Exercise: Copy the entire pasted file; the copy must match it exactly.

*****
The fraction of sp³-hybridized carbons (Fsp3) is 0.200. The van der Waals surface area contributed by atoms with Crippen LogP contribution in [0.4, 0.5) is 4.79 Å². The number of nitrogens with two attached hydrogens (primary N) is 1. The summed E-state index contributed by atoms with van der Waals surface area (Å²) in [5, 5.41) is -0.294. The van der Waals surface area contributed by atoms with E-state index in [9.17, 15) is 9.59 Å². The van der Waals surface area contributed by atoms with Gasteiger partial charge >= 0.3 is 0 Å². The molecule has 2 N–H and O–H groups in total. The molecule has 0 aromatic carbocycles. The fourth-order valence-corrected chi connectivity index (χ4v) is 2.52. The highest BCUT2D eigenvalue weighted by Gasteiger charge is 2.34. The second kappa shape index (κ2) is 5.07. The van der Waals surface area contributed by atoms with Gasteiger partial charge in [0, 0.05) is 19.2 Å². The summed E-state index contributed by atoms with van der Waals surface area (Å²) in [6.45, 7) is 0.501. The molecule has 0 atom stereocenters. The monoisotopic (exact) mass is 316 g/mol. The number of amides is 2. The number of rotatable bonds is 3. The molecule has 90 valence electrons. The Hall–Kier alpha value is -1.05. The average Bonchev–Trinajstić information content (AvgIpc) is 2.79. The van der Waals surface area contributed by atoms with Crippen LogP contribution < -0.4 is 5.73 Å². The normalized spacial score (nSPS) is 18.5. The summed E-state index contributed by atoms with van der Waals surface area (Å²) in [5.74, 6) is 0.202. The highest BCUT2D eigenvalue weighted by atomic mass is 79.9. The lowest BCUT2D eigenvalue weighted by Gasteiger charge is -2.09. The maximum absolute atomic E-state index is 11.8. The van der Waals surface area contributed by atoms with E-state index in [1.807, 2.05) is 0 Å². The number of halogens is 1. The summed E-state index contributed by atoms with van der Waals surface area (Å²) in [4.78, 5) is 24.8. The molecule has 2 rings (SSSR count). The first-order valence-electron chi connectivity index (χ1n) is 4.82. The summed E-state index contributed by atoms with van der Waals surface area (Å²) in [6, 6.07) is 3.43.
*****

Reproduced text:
The fraction of sp³-hybridized carbons (Fsp3) is 0.200. The van der Waals surface area contributed by atoms with Crippen LogP contribution in [0.4, 0.5) is 4.79 Å². The number of nitrogens with two attached hydrogens (primary N) is 1. The summed E-state index contributed by atoms with van der Waals surface area (Å²) in [5, 5.41) is -0.294. The van der Waals surface area contributed by atoms with E-state index in [9.17, 15) is 9.59 Å². The van der Waals surface area contributed by atoms with Gasteiger partial charge >= 0.3 is 0 Å². The molecule has 2 N–H and O–H groups in total. The molecule has 0 aromatic carbocycles. The fourth-order valence-corrected chi connectivity index (χ4v) is 2.52. The highest BCUT2D eigenvalue weighted by Gasteiger charge is 2.34. The second kappa shape index (κ2) is 5.07. The van der Waals surface area contributed by atoms with Gasteiger partial charge in [0, 0.05) is 19.2 Å². The summed E-state index contributed by atoms with van der Waals surface area (Å²) in [6.45, 7) is 0.501. The molecule has 0 atom stereocenters. The monoisotopic (exact) mass is 316 g/mol. The number of amides is 2. The number of rotatable bonds is 3. The molecule has 90 valence electrons. The Hall–Kier alpha value is -1.05. The average Bonchev–Trinajstić information content (AvgIpc) is 2.79. The van der Waals surface area contributed by atoms with Crippen LogP contribution < -0.4 is 5.73 Å². The normalized spacial score (nSPS) is 18.5. The summed E-state index contributed by atoms with van der Waals surface area (Å²) in [5.74, 6) is 0.202. The highest BCUT2D eigenvalue weighted by atomic mass is 79.9. The lowest BCUT2D eigenvalue weighted by Gasteiger charge is -2.09. The maximum absolute atomic E-state index is 11.8. The van der Waals surface area contributed by atoms with E-state index in [1.807, 2.05) is 0 Å². The number of halogens is 1. The summed E-state index contributed by atoms with van der Waals surface area (Å²) in [4.78, 5) is 24.8. The molecule has 2 rings (SSSR count). The first-order valence-electron chi connectivity index (χ1n) is 4.82. The summed E-state index contributed by atoms with van der Waals surface area (Å²) in [6, 6.07) is 3.43.